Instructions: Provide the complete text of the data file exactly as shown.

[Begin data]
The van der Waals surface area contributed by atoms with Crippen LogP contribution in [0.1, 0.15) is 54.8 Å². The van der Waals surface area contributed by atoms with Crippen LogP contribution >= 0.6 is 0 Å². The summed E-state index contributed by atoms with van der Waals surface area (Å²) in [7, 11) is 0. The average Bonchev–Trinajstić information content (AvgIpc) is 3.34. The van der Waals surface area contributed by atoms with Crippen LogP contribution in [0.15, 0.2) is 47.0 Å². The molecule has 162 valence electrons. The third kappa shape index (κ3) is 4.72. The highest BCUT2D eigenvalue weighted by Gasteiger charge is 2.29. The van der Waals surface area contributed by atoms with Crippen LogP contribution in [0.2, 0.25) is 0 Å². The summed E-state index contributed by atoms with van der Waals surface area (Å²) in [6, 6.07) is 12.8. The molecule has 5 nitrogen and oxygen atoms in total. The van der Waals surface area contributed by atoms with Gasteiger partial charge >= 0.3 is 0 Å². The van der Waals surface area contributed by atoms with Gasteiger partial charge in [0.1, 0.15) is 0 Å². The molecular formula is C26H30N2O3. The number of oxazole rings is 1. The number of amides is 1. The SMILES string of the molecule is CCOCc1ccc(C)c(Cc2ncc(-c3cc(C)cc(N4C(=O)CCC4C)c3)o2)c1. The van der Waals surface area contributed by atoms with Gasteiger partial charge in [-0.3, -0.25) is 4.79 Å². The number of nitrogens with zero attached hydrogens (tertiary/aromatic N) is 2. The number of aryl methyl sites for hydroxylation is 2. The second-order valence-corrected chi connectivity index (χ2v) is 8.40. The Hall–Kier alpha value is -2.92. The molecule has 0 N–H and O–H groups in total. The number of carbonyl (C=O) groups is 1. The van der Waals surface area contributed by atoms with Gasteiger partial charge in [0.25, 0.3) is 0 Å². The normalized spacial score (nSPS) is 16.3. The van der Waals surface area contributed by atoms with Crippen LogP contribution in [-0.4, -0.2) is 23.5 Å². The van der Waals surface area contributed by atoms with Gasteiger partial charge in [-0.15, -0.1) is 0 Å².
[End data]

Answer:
The van der Waals surface area contributed by atoms with Crippen LogP contribution in [0.1, 0.15) is 54.8 Å². The van der Waals surface area contributed by atoms with Crippen LogP contribution >= 0.6 is 0 Å². The summed E-state index contributed by atoms with van der Waals surface area (Å²) in [7, 11) is 0. The average Bonchev–Trinajstić information content (AvgIpc) is 3.34. The van der Waals surface area contributed by atoms with Crippen LogP contribution in [0.15, 0.2) is 47.0 Å². The molecule has 162 valence electrons. The third kappa shape index (κ3) is 4.72. The highest BCUT2D eigenvalue weighted by Gasteiger charge is 2.29. The van der Waals surface area contributed by atoms with Crippen LogP contribution in [0.2, 0.25) is 0 Å². The summed E-state index contributed by atoms with van der Waals surface area (Å²) in [6, 6.07) is 12.8. The molecule has 5 nitrogen and oxygen atoms in total. The van der Waals surface area contributed by atoms with Gasteiger partial charge >= 0.3 is 0 Å². The van der Waals surface area contributed by atoms with Gasteiger partial charge in [0.1, 0.15) is 0 Å². The molecular formula is C26H30N2O3. The number of oxazole rings is 1. The number of amides is 1. The SMILES string of the molecule is CCOCc1ccc(C)c(Cc2ncc(-c3cc(C)cc(N4C(=O)CCC4C)c3)o2)c1. The van der Waals surface area contributed by atoms with Gasteiger partial charge in [-0.3, -0.25) is 4.79 Å². The number of nitrogens with zero attached hydrogens (tertiary/aromatic N) is 2. The number of aryl methyl sites for hydroxylation is 2. The second-order valence-corrected chi connectivity index (χ2v) is 8.40. The Hall–Kier alpha value is -2.92. The molecule has 0 N–H and O–H groups in total. The number of carbonyl (C=O) groups is 1. The van der Waals surface area contributed by atoms with Gasteiger partial charge in [0.25, 0.3) is 0 Å². The normalized spacial score (nSPS) is 16.3. The van der Waals surface area contributed by atoms with Crippen LogP contribution in [-0.4, -0.2) is 23.5 Å². The van der Waals surface area contributed by atoms with Gasteiger partial charge in [-0.15, -0.1) is 0 Å².